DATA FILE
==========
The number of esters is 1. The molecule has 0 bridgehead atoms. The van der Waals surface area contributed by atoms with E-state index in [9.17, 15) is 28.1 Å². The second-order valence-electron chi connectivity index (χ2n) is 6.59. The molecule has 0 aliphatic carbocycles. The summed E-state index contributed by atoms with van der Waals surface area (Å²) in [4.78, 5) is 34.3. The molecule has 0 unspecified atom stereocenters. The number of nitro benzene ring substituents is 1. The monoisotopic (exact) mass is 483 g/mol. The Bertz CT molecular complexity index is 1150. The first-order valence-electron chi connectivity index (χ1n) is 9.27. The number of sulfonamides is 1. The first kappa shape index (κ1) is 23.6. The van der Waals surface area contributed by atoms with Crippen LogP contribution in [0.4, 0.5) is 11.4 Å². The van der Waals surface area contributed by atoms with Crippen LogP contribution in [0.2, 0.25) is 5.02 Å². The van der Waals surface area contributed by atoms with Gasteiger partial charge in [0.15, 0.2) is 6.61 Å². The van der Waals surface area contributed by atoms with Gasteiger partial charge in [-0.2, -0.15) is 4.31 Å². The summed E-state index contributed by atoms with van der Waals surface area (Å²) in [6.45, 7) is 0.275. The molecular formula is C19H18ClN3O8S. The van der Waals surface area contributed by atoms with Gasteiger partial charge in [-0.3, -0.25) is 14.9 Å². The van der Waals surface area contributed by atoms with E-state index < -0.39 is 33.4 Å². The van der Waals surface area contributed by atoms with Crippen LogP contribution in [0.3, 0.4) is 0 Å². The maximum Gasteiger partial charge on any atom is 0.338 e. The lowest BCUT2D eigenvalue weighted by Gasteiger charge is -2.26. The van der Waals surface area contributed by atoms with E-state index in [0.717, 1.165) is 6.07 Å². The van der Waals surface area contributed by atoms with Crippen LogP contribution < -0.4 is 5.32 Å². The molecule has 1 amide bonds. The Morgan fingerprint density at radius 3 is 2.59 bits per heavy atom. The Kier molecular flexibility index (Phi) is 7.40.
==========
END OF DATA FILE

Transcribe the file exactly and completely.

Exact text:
The number of esters is 1. The molecule has 0 bridgehead atoms. The van der Waals surface area contributed by atoms with E-state index in [9.17, 15) is 28.1 Å². The second-order valence-electron chi connectivity index (χ2n) is 6.59. The molecule has 0 aliphatic carbocycles. The summed E-state index contributed by atoms with van der Waals surface area (Å²) in [4.78, 5) is 34.3. The molecule has 0 unspecified atom stereocenters. The number of nitro benzene ring substituents is 1. The monoisotopic (exact) mass is 483 g/mol. The Bertz CT molecular complexity index is 1150. The first-order valence-electron chi connectivity index (χ1n) is 9.27. The number of sulfonamides is 1. The first kappa shape index (κ1) is 23.6. The van der Waals surface area contributed by atoms with Crippen LogP contribution in [0.4, 0.5) is 11.4 Å². The van der Waals surface area contributed by atoms with Crippen LogP contribution in [0.2, 0.25) is 5.02 Å². The van der Waals surface area contributed by atoms with Gasteiger partial charge in [0.15, 0.2) is 6.61 Å². The van der Waals surface area contributed by atoms with Gasteiger partial charge in [-0.2, -0.15) is 4.31 Å². The summed E-state index contributed by atoms with van der Waals surface area (Å²) in [6.45, 7) is 0.275. The molecular formula is C19H18ClN3O8S. The van der Waals surface area contributed by atoms with Gasteiger partial charge in [-0.3, -0.25) is 14.9 Å². The van der Waals surface area contributed by atoms with E-state index < -0.39 is 33.4 Å². The van der Waals surface area contributed by atoms with Crippen LogP contribution in [0.3, 0.4) is 0 Å². The maximum Gasteiger partial charge on any atom is 0.338 e. The lowest BCUT2D eigenvalue weighted by Gasteiger charge is -2.26. The van der Waals surface area contributed by atoms with E-state index in [0.717, 1.165) is 6.07 Å². The van der Waals surface area contributed by atoms with Crippen LogP contribution < -0.4 is 5.32 Å². The molecule has 1 amide bonds. The Morgan fingerprint density at radius 3 is 2.59 bits per heavy atom. The Kier molecular flexibility index (Phi) is 7.40.